Walton, IN Train Wreck, Jan 1947
4 DEAD 36 HURT IN WALTON TRAIN WRECK.
36 PERSONS HOSPITALIZED WITH INJURIES TO 19 LISTED AS SERIOUS; RAIL OFFICIALS AND POLICE SAY ROLL OF WIRE ON TRACKS CAUSED CRASH; FBI STARTS INVESTIGATION.
Walton, Ind., Jan. 28. -- Four persons, two of them from Kokomo, were killed, and almost a score injured when the Pennsylvania railroad's
"Union" passenger train, bound north from Cincinnati to Chicago, struck a bale of fencing wire and piled up here Monday night about 6 o'clock.
The dead were:
KATHRYN MARIE KINGERY, 25, of 210 1/2 West Taylor Street, Kokomo.
WALTER A. PISCHKE, 45, of 611 West Defenbaugh Street, Kokomo.
C. A. WISLER, 39, Richmond, Ind., the train's fireman.
H. G. PERKINSON, 2029 Madison Avenue, Anderson, Ind.
Conflicting reports were that from 16 to 20 persons were injured and as many as 36 hospitalized, some for only minor scratches and bruises. The engineer, N. J. LAMARTIME, 61, of Richmond, was one of the most seriously injured. He suffered a cut over the eye and a sprained back, with possible internal injuries. Caught in the wreckage of the engine cab, he heroically directed the work of rescuers in cutting pipes to free him. He was taken to the St. Joseph hospital in Logansport, but it was believed his condition was not critical.
Four cars of the eight-car train were thrown crossways of the rails, two others were derailed, and the engine was turned conpletely around and hurled over on its side. It was the worst railroad accident in the Kokomo area in 40 years or more.
Railroad men estimated that the train was traveling about 80 miles an hour. Engineer LAMARTINE said he didn't know what caused the wreck but that he felt a sudden bump as the train reached the southeast outskirts of Walton.
This, it is believed, was the roll of wire fence which had fallen on the rails from a storage pile alongside the track, or had been placed there.
LAMARTINE said he threw on the air brakes immediately and the engine turned over soon afterward.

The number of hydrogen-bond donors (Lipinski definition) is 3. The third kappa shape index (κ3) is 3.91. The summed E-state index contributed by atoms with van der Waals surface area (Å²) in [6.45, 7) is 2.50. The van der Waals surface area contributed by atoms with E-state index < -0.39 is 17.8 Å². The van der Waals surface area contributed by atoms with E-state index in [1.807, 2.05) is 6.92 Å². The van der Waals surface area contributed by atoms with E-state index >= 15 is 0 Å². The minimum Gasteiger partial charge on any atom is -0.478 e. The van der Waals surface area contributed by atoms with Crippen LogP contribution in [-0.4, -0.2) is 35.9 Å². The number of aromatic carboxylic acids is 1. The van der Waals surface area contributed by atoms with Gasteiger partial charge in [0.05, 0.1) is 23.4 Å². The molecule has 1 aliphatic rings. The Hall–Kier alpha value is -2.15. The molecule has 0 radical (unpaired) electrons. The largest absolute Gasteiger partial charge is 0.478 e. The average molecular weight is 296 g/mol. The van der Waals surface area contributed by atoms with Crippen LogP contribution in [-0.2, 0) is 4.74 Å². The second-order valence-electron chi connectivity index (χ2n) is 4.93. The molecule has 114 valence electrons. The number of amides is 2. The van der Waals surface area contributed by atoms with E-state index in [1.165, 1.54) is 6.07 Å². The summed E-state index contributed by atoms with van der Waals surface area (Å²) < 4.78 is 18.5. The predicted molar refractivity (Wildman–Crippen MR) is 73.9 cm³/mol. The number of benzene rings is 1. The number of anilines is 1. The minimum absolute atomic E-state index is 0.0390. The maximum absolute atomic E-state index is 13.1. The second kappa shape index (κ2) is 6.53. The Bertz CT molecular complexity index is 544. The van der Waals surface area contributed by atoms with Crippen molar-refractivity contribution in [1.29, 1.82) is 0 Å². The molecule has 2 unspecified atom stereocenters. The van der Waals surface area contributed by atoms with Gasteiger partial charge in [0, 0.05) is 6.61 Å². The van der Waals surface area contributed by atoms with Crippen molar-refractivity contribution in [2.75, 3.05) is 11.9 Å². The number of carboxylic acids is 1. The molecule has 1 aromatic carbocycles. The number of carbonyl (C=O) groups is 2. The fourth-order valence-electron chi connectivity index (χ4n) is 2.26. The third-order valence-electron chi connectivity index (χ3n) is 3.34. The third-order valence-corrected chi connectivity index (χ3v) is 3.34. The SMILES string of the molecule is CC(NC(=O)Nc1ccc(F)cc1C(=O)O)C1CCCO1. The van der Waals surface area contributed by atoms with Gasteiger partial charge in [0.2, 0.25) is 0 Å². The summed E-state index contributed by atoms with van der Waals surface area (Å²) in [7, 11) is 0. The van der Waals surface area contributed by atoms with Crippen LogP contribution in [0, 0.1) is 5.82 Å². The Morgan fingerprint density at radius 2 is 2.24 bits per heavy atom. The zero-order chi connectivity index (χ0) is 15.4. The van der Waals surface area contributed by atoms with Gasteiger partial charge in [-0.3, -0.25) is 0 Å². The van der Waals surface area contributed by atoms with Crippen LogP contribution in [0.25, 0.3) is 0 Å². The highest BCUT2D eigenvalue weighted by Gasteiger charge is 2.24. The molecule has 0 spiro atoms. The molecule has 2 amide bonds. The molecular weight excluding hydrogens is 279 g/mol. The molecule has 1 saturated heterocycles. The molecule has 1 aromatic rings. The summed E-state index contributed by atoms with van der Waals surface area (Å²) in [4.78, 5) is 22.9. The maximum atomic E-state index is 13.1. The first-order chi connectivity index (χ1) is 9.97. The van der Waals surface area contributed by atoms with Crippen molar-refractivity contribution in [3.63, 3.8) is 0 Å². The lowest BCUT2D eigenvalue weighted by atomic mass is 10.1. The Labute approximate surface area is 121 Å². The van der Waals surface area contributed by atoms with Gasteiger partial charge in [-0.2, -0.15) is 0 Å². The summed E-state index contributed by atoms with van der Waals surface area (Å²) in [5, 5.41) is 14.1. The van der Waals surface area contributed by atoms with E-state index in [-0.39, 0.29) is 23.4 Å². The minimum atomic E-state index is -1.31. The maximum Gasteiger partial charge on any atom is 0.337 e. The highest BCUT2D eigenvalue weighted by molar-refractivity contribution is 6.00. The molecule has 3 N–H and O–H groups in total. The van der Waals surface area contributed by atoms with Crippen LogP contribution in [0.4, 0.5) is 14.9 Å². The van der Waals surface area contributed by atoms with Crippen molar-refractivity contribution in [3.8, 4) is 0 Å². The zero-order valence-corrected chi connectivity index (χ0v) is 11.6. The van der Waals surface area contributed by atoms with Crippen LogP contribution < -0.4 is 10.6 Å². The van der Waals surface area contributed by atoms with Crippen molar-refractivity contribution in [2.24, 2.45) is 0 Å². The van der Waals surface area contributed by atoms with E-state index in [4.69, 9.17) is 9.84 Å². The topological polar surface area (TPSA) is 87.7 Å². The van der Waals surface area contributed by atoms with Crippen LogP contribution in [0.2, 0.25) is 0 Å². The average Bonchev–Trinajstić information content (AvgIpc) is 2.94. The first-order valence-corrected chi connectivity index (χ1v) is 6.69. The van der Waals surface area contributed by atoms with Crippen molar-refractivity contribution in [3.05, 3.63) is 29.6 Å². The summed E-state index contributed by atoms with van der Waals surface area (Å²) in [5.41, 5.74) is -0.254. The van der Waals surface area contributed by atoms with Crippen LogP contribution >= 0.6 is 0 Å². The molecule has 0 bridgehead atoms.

It appeared that the bale of wire had been caught by the engine and carried down the track to a switch. The roll of wire, about two feet wide and containing some pipe, weighted about 400 pounds. The train pushed it a short distance down the track and then the wire jammed into the switch.
There was one story that thieves might have been in the act of stealing the bale of wire and that it fell off their truck as the train approached.
The Federal Bureau of Investigation and the Indiana state police opened an investigation of this report today.
State Police Lieut. John R. Fisher and A. F. McIntyre, Pennsylvania superintendent, said the roll of wire was found jammed into the switch. Fisher said, "This couldn't have been an accident. It was either sabotage or larceny. Someone either placed the wire on the track or it caught there while they were trying to steal it."
With the brakes slammed on, the fast-moving train screeched through the full length of town and when it reached the northwest edge of town the engine leaped the track. The big locomotive was torn loose from the train, reversed its direction and toppled over on its side before coming to a stop.
The other cars careened wildly, one of them crashing into the Farmers Grain elevator alongside the track. The baggage car and three passenger coaches piled up in the wake of the locomotive. Great sections of the track were ripped up, and the cab was torn off and smashed.
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